I'm looking for a Linux distribution that I can run from USB that works on almost every computer that I will encounter. I need this because I repair computers and want to run all kinds of tools. I want it to run on:

  • IA-32 (32 bit) and x86-64 (64 bit) processors
  • BIOS and UEFI computers
  • PC and Mac (after they switched to Intel)

UEFI computers normally have a BIOS compatibility mode, but, if I understood it correctly, Mac computers don't have this. I have here temporarily an iMac from Mid 2010 on which I have tested. The boot option nomodeset seems to be required to prevent a black screen when running Linux on this Mac.

I've looked at:

  • Slax - works nice, but no UEFI support
  • Lubuntu - works, but no UEFI on 32 bit version, so I would need two USB flash drives to cover all requirements, which is not ideal. Also not really made for running from USB (persistence options).
  • Knoppix - When running on a Mac, it makes the startup sound, but the screen goes to black before I can enter boot options.
  • antiX - Update: seems to work, check my own answer

Is there any distro that satisfies all requirements?

closed as primarily opinion-based by Rui F Ribeiro, Mr Shunz, Romeo Ninov, Alexander, telcoM Apr 28 at 20:33

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Try GRML and ALT Rescue, maybe.

The former is a very decent specialized recovery/rescue distribution; the latter might be somewhat easier to reach regarding special needs (I maintained it for many years but am now passing the project to my younger colleague, so not as shameless plug as it used to be; any of the Regular builds' LiveCDs has gparted and a basic set of rescue tools, Rescue is text-only on intent but has considerably more of those).

GRML has "96-bit" ISO that will get you rolling on both 32- and 64-bit computers; ALT has UEFI shim that should work on 64-bit RestrictedBoot UEFI (and recently on 32-bit too if the guys didn't break it when updating).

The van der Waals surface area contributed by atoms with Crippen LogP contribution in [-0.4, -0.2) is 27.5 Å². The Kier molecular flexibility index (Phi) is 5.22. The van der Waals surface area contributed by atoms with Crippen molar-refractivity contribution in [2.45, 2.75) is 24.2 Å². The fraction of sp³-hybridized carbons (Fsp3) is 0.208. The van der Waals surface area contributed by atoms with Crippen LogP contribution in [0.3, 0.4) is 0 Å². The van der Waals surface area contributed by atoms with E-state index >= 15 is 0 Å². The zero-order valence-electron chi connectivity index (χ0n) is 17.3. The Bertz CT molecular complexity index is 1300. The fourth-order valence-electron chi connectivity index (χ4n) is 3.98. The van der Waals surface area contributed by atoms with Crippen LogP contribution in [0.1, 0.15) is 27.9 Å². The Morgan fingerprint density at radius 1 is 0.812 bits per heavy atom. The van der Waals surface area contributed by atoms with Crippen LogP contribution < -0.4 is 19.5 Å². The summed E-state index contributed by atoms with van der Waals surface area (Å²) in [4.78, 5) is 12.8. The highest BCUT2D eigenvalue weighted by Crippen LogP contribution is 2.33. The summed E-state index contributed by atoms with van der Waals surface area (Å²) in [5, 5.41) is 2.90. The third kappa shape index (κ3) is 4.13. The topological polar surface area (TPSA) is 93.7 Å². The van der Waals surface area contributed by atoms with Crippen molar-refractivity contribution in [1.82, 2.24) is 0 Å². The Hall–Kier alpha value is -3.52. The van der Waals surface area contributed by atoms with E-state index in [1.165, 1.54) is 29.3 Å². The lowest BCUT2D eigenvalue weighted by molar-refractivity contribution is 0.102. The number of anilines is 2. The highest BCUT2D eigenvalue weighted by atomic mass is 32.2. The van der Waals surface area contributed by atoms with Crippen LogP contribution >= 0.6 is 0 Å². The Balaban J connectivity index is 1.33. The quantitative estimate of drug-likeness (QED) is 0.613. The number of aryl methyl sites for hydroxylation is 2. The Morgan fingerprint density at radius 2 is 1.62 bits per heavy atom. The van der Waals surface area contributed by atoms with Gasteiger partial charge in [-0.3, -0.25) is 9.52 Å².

Not sure of Intel Macs though, I have none handy for testing.

PS: you might also find this immensely useful, and this no less entertaining.

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    Thanks! At the moment I have antiX running and no time to look at alternatives. But I might take a look at it later. – Paul May 2 at 16:54
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    The golden rule is "if it works, don't break it" :-) Glad for you! – Michael Shigorin May 2 at 20:10

How about one USB flash drive with multiple LiveOS on it?

You can put a 32 bit distro and multiple 64 bit distros on one USB key with Multiboot, Multisystem (English web review and another English review), and XBOOT.

Although not exactly what you asked for, it does give you everything on one flash drive.


I got something that seems to work:

Use 32 bit (386) antiX Linux.

I first used Rufus on Windows to write it to a USB drive, with MBR as partition scheme. But I had some problems with persistency. Then I used the live-usb-maker tool from within antiX to write antiX to an other USB drive. Now it works just fine.

I tested it on my 64 bit PC, a 64 bit Mac (requires nomodeset in the boot options) and also on a 32 bit BIOS PC.


https://www.quora.com/What-is-the-best-lightweight-Linux-distro-with-UEFI-support It say that you can just install a uefi grub on USB and it should be bootable.

  • I'll take a look at it if there are no other options. But I'm looking for a distribution that is easy to install, so just downloading an iso and a tool to write that iso to USB. Not manually installing a bootloader. – Paul Apr 24 at 14:58
  • Does not answer original question, specifically regarding the 32-bit and 64-bit points. – 0xSheepdog Apr 24 at 15:03
  • @0xSheepdog True, but x86-64 is backwards compatible with IA-32 so this isn't really a problem. – Philip Couling Apr 24 at 15:09
  • This is a problem when you need to chroot, for the starters... – Michael Shigorin Apr 25 at 20:02

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